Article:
In terms of Cage Rage rating this film has to get top marks, with a scene of hideous violence at the hands of Cage to kick things off the insanity doesn’t let up throughout. While this may not be Lynch at his absolute finest Cage is a perfect match for the director and it’s a real shame the two haven’t worked together since. A great watch and the second 5/5 rating.
CAGE RAGE RATING – 5/5
Another week sees another Best Picture nomination with Her. The movie I’d been looking forward to perhaps the most of them all directed by Spike Jonze whose flawless track record makes him one of my personal favourites. While his last movie, Where The Wild Things Are divided many opinions I thought it was beautiful film with a tone and mood that is completely unique to Jonze’s style. Her stars Joaquin Phoenix in a slightly futuristic version of our world where the technology has advanced to the point of almost artificial intelligence. Theodore (Phoenix) buys a new operating system OS-1, which simulates a personality and becomes a new love interest for the emotionally awkward Theo.
As with Where The Wild Things Are Jonze manages to create a mood throughout Her, with it’s drained yet bright colour pallet and unique vision of future fashion the film is just visually stunning. The look provides the perfect setting for a touching, emotional story that raises a number of serious questions about where society is headed. Her is beautifully written, Theodore works for a company in the movie called ‘BeautifullyHandwrittenLetters.com’ and with that comes a number of really sensitively letters he’s written for other people but they provide the perfect way in to this complex character and all through the film is used to give us sympathy for him rather than laugh at his plight. The love between Theodore and Samantha (Scarlett Johansson) is so well written as well, Jonze manages to capture a real essence of what it is to be in love and at the same time cleverly works in the issues that arise with falling for a machine. When the relationship inevitably hits some problems Her finds a real warm heart and whereas it could have left you feeling depressed it leaves you feeling warm yet still wandering about where the world might be headed.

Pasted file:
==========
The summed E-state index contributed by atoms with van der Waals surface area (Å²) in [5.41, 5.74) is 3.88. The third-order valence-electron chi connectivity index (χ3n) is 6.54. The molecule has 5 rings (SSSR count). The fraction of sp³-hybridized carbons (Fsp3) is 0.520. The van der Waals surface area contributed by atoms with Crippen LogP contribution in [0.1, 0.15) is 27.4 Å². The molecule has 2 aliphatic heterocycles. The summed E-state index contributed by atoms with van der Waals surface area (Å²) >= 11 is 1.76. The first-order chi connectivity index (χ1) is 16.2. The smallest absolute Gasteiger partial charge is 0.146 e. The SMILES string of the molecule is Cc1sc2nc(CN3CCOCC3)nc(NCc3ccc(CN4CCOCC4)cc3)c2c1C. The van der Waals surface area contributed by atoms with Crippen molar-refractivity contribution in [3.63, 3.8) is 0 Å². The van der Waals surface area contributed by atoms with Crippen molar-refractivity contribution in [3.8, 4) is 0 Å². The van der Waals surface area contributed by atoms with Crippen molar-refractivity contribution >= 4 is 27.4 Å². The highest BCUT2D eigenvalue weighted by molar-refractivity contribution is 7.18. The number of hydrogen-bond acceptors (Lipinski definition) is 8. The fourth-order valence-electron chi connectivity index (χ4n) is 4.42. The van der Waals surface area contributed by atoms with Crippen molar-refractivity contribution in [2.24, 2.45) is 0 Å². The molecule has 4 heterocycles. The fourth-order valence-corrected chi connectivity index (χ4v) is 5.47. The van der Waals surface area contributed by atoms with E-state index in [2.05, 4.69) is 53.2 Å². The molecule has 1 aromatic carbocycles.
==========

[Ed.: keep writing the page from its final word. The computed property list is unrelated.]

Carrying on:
Her is one of the most beautiful films you will see this year and a worthy nominee for best picture. Jonze further makes his name as a unique auteur with a talent for screenwriting that hasn’t been showcased before. Performance-wise Phoenix is just perfect and Her won’t leave your head for days after viewing.